Fifteen Eighty Four

Academic perspectives from Cambridge University Press


An introduction to “Big Data and the Welfare State”

Torben Iversen, Philipp Rehm

A central function of the state is to provide insurance against the vagaries of life and markets, such as accidents, ill health, old age, or unemployment. Collectively, these mandatory risk pooling arrangements are known as social insurance, or the welfare state. According to influential accounts in the literature, the welfare state exists because (social) insurance cannot be provided effectively through the market due to incomplete and asymmetric information. While the assumption of incomplete and asymmetric information approximates the situation in the past, the information revolution is making it increasingly untenable. Our book asks what happens to the politics of social protection and to inequality when information about risks to health, employment, credit, life, and so on, becomes more widely available and shareable.

A hint of what is to come can be gleaned from the life-insurance market, where the information revolution is radically transforming the status quo. In 2018, John Hancock – one of the oldest and largest life insurers in the US – announced that it would discontinue underwriting traditional life insurance and instead would sell so-called interactive policies that “incentivize healthier choices linked to physical activity, nutrition and mindfulness” with customers’ choices being tracked by fitness and health data through wearable devices and smartphones. According to John Hancock, such policies are designed to “inform and reward customers for making healthier choices every day” and are “the only path forward for the industry.” Similar products – where insurance premiums are calculated based on individual behavior verified by trackers – have become popular in other areas as well, such as health and car insurance.

But it is not just insurance companies getting in on the action. The leading technology companies – Apple, Alphabet, Amazon, Microsoft, etc. – are all committing huge resources to develop a new data-based health industry, where, inter alia, doctors can interact with AI-enabled databases, and individuals can easily share their information with insurance companies. Similar efforts are underway in credit markets, where detailed information about credit history is linked to a trove of data on income, occupation, residence, and so on.

There is currently no integrated analytical framework within which to understand the consequences of Big Data for social policy and inequality. This book offers such a framework and applies it to the history of social protection, with emphasis on the knowledge economy and due attention to the role of national political and regulatory institutions. The book advances four main arguments. First, information about risks determines the economic and political scope for insurance markets and welfare states. The increasing quantity and quality of information not only makes individuals more aware of their risk profiles. Together with the increasing shareability of information, it also ameliorates the asymmetric information problem and hence makes robust private insurance markets viable. Second, the feasibility of insurance markets also depends on the capacity to redistribute from young to old generations. Therefore, some select social insurance domains will be less affected by the dynamics set in motion by the information revolution. Third, more information and the possibility of private markets polarize welfare state preferences. Fourth, because parties (still) represent constituencies with distinct income and risk profiles, politics (still) matters. Yet, we expect a new politics that increasingly focuses on the regulation of data and its use in differentiating risks.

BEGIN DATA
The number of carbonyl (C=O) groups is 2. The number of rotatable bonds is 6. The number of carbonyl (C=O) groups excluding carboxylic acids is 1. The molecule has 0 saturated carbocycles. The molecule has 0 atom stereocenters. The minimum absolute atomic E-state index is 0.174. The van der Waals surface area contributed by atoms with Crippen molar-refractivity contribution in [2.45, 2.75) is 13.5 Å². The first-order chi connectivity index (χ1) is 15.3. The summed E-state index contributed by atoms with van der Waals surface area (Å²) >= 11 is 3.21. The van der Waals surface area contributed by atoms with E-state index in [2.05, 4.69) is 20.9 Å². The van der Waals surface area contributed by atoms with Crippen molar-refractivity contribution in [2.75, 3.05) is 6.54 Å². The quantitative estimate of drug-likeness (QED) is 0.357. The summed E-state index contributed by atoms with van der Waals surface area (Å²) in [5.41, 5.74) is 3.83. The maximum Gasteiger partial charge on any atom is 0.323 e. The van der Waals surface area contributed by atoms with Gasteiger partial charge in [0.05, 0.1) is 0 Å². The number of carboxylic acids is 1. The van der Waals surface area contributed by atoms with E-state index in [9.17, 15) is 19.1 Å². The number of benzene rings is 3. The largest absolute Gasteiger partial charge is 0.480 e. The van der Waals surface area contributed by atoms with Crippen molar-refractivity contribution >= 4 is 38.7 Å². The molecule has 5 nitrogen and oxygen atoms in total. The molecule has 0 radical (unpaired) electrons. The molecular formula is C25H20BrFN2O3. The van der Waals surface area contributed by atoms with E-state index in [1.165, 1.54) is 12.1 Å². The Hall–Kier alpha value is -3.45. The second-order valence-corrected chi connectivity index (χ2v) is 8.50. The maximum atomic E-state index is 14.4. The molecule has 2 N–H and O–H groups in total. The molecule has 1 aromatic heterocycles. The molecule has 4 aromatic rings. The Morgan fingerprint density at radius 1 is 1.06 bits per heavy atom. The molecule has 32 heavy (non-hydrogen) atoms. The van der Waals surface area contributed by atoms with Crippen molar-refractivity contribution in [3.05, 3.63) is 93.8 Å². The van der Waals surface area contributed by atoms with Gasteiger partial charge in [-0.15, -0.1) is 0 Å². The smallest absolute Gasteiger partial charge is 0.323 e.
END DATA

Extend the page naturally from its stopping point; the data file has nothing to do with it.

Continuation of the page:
Overall, then, the information revolution poses a triple challenge for the welfare state: Information directly increases polarization in policy preferences as people become more aware of their risk profile; information makes private markets more feasible; and private options further polarize preferences over mandatory risk pooling and reduces overall support for the public provision of insurance. These developments challenge the old status quo where, in an uncertain world, preferences tended to converge on a public system. Hence, we conclude that the information revolution increases inequality and threatens social solidarity and will lead to intense conflict over segmentation and privatization of the welfare state in many domains.

Big Data and the Welfare State by Torben Iversen and Philipp Rehm
Big Data and the Welfare State by Torben Iversen and Philipp Rehm

About The Authors

Torben Iversen

Torben Iversen is Harold Hitchings Burbank Professor of Political Economy at Harvard University. His most recent book (co-authored with David Soskice) is Democracy and Prosperity: ...

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Philipp Rehm

Philipp Rehm is Associate Professor of Political Science at the Ohio State University. His research interests are located at the intersection of Political Economy and Political Beh...

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